In stressful situations we all get anxious, and that's completely normal. If we have money worries or a sick loved one we feel stressed and worried.

If we see an item on TV that is disturbing, such as a terror attack, we feel horror, temporary distress and dismay, yet we continue with our activities and can put it out of our minds.

However, some people may see the same item on TV and suffer considerably more distress and worry. They may be up all night worrying about what to do if such an attack came to their town, and this worry can go on for days. This type of ongoing, all-over anxiety is called generalised anxiety disorder (GAD).

If you experience this level of anxiety, you feel worried about many things. You worry about your finances, your family, your car, your pets, literally anything can cause concern. Sometimes even thinking about how to get through your day makes you feel anxious. This is mentally and physically exhausting.

Can I control my anxiety?

There is a light out of the tunnel though. You are in control of your anxiety. Over time, with improved self-control, coping strategies and changes in lifestyle, you will be able to either remove your anxiety completely, or manage it down so much that it is a minor inconvenience at best.

Your doctor or medical professional will be able to recommend a strategy tailored for you, but many people prefer to learn anxiety self-help strategies and tackle things on their own. This is completely understandable - anxiety and stressful feelings are a very personal experience.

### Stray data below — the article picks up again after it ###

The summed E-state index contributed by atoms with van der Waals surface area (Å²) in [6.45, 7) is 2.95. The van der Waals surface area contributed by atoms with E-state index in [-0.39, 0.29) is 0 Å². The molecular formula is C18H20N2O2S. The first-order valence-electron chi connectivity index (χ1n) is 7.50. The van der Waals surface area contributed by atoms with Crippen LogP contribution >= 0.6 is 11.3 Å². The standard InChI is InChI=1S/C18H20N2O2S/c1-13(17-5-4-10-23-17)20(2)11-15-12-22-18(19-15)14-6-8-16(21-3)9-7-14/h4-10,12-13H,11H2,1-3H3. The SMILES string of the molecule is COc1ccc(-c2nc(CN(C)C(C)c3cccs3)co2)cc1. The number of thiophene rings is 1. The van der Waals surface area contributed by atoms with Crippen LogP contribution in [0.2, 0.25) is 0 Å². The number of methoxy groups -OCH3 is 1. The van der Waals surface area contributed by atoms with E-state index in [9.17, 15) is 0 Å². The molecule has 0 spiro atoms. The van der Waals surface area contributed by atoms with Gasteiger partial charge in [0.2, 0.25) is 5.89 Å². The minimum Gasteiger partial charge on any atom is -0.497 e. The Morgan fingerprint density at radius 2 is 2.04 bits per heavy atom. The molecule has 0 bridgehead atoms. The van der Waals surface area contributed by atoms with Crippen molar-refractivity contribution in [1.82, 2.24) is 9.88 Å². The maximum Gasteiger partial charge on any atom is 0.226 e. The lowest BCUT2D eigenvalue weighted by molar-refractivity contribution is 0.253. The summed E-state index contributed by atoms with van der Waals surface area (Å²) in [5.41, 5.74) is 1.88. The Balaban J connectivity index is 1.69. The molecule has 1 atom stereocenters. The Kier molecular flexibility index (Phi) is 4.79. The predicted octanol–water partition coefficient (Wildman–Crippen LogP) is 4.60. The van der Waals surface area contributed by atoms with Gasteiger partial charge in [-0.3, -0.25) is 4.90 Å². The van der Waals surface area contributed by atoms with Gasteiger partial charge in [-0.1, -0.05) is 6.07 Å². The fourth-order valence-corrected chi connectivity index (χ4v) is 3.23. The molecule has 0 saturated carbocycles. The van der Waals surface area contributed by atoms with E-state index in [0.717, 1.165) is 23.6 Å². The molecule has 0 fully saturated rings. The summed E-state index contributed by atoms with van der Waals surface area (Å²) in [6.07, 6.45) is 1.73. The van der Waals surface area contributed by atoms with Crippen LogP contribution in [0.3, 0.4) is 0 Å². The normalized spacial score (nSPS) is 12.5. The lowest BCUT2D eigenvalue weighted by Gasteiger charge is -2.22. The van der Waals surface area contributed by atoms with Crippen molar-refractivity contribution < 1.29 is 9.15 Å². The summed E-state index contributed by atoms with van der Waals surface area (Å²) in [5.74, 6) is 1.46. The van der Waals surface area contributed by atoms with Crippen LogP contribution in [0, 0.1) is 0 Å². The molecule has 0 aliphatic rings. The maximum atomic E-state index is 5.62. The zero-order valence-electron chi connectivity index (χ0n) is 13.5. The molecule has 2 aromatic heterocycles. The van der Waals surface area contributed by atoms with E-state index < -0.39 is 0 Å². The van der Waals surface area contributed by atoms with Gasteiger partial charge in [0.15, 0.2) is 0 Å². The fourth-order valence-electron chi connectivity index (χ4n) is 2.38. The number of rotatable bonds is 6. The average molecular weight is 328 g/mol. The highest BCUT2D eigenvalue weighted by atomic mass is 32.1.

Why am I anxious right now?

Anxiety can be contributed to by a number of factors, but is often the result of built up stress over a long period. The causes of anxiety disorders are not fully understood. Traumatic life experiences can trigger a disorder in people who already suffer from anxiety.

In some cases an underlying health issue can be linked to anxiety and related symptoms, but this is not usally the case for generalised anxiety disorder. Medical problems that have been linked to anxiety include heart conditions, diabetes, respiratory disorders, chronic pain, drug abuse and withdrawl symptoms, withdrawl from alcohol or other medications.

It is possible for anxiety to be a side effect of certain medications.

For many people suffering from anxiety, stress is the primary factor. However, the cause and types of stress are unique to each person and can vary significantly. Some people can be overwhelmed by small stresses in their environment such as fears about germs, cleanliness, things being out of place or not done in the correct order. Other people are affected by only one fear, or just a small number, but these can be just as debilitating.

What can I do to learn more about dealing with anxiety?

If you or a loved one are affected, looking for help with anxiety can feel like you're trying to climb a mountain - that you have such a huge task to get well. I can share from personal experience that some of the strategies and lifestyle changes you can put in place can bring rapid improvement - in hours and days, not weeks and months. You may need many steps to fully banish your anxiety, but you can start taking back control of your life from the start.